Virtuoso Life - January/February 2018 - 132
Out & About
Channel. Manatee-like dugongs graze close
to shore. And from June through October,
the splash of humpback whales breaching
offshore may break the stillness.
The resort's full-day island-hop by sportfishing boat proves a superb introduction to
the archipelago's untamed side. We speed
to Bazaruto Island to hike immense dunes
spilling into the multihued Indian Ocean,
then snorkel a pristine offshore reef teeming with blue-banded snappers, Moorish
idols, and black-spotted sweetlips so close I
can almost kiss them. Staff serve a gourmet
picnic lunch on a blazing-white beach,
where I laze in the sun while the boatmen
play bao, as they call mancala, in the sand.
I fill two days relaxing with a massage in
a thatched open-air treehouse; naps on the
sundeck while ibis sip from my pool; and a
dhow "safari," a rather dull experience, the
wind being so still that the crew punts the
boat along the shore.
There's nothing dull, however, about
the children from Azura's Rainbow Fund
charity who sing and dance for us on the
beach at sunset. Nor the warmth of the
confident, well-trained island staff in
casual uniform who attend me with tropical ease as I savor seafood feasts served on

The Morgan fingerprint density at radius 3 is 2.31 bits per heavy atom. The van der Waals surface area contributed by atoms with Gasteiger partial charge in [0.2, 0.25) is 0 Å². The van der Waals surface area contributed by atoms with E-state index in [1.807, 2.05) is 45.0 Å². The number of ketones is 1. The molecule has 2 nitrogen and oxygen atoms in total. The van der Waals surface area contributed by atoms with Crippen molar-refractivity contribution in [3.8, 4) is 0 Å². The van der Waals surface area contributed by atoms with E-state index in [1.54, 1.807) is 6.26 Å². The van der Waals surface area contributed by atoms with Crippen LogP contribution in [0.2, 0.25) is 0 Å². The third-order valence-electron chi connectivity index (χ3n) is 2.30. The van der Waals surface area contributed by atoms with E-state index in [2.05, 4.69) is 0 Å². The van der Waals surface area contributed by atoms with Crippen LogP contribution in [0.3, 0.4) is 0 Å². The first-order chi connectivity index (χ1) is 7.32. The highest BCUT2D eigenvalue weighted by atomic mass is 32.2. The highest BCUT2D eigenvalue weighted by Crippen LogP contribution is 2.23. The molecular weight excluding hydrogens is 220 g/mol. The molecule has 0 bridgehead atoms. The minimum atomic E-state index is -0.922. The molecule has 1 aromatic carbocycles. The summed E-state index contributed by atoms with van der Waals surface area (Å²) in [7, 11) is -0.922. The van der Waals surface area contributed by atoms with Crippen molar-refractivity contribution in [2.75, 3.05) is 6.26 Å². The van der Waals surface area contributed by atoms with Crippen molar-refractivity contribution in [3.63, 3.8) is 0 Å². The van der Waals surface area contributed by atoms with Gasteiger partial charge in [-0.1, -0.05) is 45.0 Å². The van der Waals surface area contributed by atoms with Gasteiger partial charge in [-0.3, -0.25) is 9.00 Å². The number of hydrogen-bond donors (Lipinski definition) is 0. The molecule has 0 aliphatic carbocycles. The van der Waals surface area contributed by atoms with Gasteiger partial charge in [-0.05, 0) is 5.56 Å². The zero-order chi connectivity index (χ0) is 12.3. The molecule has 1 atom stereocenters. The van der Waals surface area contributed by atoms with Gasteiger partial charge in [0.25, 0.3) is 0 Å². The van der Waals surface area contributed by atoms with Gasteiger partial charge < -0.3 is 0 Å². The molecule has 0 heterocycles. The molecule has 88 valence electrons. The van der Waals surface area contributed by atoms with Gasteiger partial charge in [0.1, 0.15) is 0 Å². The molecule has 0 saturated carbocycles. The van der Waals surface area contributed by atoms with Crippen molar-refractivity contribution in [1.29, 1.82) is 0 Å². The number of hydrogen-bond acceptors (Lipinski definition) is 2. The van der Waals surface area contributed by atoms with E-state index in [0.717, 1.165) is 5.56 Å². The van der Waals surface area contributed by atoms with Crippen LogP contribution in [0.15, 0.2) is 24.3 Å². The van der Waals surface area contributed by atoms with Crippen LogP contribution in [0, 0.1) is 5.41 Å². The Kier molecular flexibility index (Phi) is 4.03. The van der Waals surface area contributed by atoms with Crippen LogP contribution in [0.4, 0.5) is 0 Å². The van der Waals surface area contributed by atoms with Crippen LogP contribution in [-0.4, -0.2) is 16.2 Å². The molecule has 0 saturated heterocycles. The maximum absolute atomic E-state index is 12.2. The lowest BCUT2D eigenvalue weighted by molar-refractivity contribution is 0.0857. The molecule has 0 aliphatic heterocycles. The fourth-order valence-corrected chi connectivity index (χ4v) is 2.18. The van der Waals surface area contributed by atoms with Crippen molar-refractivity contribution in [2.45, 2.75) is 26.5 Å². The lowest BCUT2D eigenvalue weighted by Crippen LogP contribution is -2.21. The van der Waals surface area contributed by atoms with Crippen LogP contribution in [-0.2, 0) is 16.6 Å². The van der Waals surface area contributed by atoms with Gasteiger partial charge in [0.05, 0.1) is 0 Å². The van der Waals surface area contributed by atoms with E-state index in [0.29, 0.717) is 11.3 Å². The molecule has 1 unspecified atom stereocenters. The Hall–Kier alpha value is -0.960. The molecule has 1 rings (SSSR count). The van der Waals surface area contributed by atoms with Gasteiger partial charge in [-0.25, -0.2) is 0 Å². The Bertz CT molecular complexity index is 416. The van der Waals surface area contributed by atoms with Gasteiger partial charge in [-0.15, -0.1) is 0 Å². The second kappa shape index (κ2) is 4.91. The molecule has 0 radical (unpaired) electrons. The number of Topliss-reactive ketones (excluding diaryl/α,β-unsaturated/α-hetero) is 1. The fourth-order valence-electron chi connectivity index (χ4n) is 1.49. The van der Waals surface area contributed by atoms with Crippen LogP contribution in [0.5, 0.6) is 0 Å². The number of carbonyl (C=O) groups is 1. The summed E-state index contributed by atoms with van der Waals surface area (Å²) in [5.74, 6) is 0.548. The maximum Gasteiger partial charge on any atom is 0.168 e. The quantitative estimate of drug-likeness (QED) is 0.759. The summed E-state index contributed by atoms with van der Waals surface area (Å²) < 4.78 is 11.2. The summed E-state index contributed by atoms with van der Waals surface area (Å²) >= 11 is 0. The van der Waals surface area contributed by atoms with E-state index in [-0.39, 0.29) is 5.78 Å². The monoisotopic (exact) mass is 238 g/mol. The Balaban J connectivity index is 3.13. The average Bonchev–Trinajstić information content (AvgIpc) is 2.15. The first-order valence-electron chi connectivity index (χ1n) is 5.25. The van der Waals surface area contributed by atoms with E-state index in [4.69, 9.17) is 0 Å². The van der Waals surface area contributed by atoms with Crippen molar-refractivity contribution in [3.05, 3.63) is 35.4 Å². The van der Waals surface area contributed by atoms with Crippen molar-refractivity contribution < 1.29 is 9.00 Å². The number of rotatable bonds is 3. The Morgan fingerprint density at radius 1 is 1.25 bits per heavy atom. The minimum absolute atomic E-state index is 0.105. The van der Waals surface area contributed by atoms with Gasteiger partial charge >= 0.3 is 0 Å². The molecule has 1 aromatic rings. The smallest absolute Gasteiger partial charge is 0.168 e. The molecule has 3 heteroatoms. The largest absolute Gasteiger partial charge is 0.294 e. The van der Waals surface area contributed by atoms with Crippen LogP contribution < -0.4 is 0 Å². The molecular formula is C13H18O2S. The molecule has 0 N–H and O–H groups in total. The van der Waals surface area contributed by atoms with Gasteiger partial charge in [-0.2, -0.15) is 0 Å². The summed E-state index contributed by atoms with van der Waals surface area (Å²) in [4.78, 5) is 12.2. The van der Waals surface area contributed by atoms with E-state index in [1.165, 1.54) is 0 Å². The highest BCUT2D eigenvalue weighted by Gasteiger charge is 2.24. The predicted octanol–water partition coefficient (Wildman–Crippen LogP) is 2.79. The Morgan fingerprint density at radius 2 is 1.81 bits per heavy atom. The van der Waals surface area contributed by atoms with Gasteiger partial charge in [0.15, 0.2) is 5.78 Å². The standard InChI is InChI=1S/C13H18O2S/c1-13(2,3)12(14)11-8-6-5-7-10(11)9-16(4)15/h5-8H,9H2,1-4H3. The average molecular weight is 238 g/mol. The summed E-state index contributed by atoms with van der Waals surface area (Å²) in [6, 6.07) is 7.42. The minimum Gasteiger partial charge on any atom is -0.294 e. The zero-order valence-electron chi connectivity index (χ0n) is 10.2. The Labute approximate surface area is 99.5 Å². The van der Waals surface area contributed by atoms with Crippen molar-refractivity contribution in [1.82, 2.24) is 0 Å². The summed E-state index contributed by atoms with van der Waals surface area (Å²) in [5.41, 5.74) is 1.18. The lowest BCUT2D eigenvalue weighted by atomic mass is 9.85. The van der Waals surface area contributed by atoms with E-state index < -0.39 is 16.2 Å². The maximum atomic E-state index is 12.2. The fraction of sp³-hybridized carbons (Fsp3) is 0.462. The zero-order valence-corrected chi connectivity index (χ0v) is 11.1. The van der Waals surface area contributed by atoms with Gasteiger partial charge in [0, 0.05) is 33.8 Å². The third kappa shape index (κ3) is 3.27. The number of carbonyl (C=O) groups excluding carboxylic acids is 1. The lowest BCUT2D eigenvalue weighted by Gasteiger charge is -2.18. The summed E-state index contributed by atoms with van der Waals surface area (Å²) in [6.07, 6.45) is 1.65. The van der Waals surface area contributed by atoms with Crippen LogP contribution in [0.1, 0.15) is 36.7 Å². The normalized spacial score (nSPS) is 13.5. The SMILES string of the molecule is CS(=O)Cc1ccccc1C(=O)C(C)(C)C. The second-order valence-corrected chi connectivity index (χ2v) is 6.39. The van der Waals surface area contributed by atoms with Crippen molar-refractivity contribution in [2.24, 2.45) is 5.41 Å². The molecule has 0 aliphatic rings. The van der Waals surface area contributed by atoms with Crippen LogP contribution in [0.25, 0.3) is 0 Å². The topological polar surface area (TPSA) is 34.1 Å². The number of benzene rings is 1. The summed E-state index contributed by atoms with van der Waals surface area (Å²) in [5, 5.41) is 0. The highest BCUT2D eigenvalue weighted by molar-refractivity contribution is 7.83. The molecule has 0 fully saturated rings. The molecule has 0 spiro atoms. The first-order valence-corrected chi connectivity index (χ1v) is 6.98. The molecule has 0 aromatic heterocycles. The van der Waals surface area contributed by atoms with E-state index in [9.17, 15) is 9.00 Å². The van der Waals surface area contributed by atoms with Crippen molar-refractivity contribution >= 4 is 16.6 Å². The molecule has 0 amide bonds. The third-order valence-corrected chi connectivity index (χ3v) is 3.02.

a beach adorned with fairy lights. And I'm
warmed by the resort's support for conservation and community, including funding
the local school.
"Safe travels. Wish to see you again,"
reads the elegant script carved into my
breakfast butter bowl. It's a lovely parting
touch that leaves me feeling wistful as I hear
the thrum of the helicopter, come to whisk
me back to Vilanculos.
From left: An emperor angelfish sighting during a snorkeling expedition, hiking island dunes, and some of Maputo Special Reserve's
resident elephants and impalas. Opposite: Azura Benguerra Island.
MOZAMBIQUE'S WILD SIDE
Its wildlife decimated by the civil war that raged from 1977 to 1992, Mozambique struggles to compete in the big-stakes safari game. Lodges
are as rare as rhinos, and efforts to restock the national parks with "big
five" species are works in progress. "Mozambique is not one of the great
African safari destinations at this time," advisor Ryan Hilton says. "It has
some tremendous natural resources in its scenic wildlife areas, though,
and over time, with the appropriate protection, the resilient wildlife
populations will hopefully rebound strongly."
There are opportunities for animal encounters, however. For a taste
of the country's wildlife, try the 257,000-acre Maputo Special Reserve, a
V I RT U O S O L I F E
short drive south of the capital. On my guided trip there, just five minutes
in, a herd of gazelles bounded across our path, followed by a tower of five
giraffes emerging languorously from thorny scrub. While the reserve has
no great densities of wildlife, its herds are growing steadily. Elephants now
number about 650, for example. To me, it felt like unspoiled, frontierexperience Africa: We had a steady trickle of sightings - antelope, hippos,
wildebeests, zebras - and saw only one other vehicle as we spun wheels
in first gear negotiating the reserve's deep sandy tracks. The first lodge in
the region recently opened, but for now Maputo Special Reserve seems
as wild a place to see animals as you'll find in this part of the world.